Filed Under Post War 1950s, 60s

Craftsman Court and Fifth Avenue

During the 1950s Craftsman Court and Fifth Avenue were the heart of Scottsdale’s robust and vibrant arts scene. This vibrancy was both cause and symptom of Scottsdale’s newly inaugurated status as a glamorous, tourist destination. National publications like Life Magazine and People and Places giddily enthused about the marvels fashioned by Scottsdale’s artists and craftspeople, and in 1957 Westways magazine boldly proclamation that Scottsdale had more artists per square block than any other American community.

For decades Scottsdale had attracted artists with its unique desert landscape and health-inducing dry heat (sure to burn away any lingering tubercular maladies), but immediately after World War II artists took on a new prominence within the community. These years witnessed the expansion of Scottsdale’s downtown, the installation of a host of new services and amenities, and the efforts of the chamber of commerce and a core group of local movers and shakers to craft a new, stylized image for Scottsdale as the “West’s most Western town.” While specialty retail shops proliferated in this environment of growth, so too did workspaces where the public could both watch artists and craftspeople at work and purchase their finely-wrought wares—which included mosaics, cut and polished gems, pottery, leatherwork, and hand-screened textiles.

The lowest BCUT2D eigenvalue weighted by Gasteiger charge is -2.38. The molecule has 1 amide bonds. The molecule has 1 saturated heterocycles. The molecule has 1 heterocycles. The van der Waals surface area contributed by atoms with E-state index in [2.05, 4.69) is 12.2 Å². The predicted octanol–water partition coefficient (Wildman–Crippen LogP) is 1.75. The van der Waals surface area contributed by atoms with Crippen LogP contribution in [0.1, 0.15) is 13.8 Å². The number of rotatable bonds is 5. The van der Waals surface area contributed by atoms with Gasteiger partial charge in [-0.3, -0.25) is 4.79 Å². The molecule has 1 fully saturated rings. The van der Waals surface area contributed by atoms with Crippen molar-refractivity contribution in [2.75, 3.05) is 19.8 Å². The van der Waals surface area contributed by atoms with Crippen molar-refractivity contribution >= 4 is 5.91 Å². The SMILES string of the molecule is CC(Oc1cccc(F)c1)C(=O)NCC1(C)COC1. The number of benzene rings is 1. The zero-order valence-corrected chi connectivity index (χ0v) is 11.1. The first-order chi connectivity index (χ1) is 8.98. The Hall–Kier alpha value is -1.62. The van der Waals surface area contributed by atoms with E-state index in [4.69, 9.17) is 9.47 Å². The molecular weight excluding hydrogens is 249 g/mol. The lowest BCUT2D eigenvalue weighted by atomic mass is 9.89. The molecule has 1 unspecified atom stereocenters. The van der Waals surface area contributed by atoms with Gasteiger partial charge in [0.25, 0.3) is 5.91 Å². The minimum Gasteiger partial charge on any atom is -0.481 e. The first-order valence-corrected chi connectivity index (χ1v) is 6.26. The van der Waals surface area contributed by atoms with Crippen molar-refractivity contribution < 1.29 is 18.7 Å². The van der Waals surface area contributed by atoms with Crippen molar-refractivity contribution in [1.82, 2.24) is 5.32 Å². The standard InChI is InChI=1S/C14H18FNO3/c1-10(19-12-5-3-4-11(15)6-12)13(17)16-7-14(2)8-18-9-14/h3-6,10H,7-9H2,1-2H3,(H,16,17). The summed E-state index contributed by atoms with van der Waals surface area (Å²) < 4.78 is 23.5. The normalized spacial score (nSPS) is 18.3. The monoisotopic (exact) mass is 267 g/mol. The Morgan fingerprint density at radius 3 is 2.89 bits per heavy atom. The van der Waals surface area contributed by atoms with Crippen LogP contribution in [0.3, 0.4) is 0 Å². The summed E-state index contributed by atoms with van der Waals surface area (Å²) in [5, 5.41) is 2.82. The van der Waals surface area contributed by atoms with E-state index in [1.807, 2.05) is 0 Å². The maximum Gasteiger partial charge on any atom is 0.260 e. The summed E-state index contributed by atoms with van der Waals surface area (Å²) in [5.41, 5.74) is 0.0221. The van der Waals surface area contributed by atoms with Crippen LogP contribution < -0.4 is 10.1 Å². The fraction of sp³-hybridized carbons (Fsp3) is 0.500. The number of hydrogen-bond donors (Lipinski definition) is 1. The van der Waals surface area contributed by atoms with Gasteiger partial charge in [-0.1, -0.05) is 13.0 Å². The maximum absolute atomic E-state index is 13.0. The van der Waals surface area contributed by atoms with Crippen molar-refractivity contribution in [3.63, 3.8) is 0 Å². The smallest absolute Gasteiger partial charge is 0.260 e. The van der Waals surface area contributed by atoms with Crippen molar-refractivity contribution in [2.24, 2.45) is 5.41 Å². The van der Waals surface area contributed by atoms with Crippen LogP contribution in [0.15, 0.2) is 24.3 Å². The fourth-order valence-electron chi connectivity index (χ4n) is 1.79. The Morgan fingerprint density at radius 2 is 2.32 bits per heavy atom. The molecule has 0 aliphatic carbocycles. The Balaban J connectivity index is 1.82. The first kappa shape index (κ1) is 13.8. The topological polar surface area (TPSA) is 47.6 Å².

The Arizona Craftsmen was one of the first of these establishments and its resident artists included leatherworker Lloyd Kiva New, wood-carver Phillips Sanderson, sculptor Mathilde Schaefer, painter Lew Davis, and silversmith Wesley Segner. The concept of a combined studio and shop was enormously popular with tourists and even former first lady Eleanor Roosevelt paid a visit to the Arizona Craftsmen. When the building burned down in 1950, the displaced artists purchased a parcel of land east of Scottsdale Road and just south of the Arizona Canal. They cut a road through the newly acquired land and named it Fifth Avenue after New York’s swanky shopping boulevard, but by 1955 they had outgrown their new workspace and moved just east to a new complex now known as Craftsman Court. Though this was far from being the only studio/shop open to the public, the complex’s modern design best reflected the artists’ philosophical approach to their work as they integrated the idioms of traditional Southwestern arts and crafts with modern fashion and design mediums.

Along Fifth Avenue, the establishment of unique boutiques stocked with luxurious handmade items solidified the town’s reputation as a shopping and tourist haven. The well-heeled ladies staying at Elizabeth Arden’s Maine Chance Spa would practically empty the arts and crafts shops of their inventory during the spa’s weekly outing. Fashion shows and special events brought new cache to the town and soon even the most exclusive stores in Beverly Hills and New York were only too happy to feature the Western-inflected designs of Scottsdale artists. By the close of the 1950s, the national prominence of Scottsdale’s artists and craftspeople and the popularity of Craftsman Court and Fifth Avenue helped create a new identity for the town—a glittering, fashionable, artistic, and distinctly Western identity.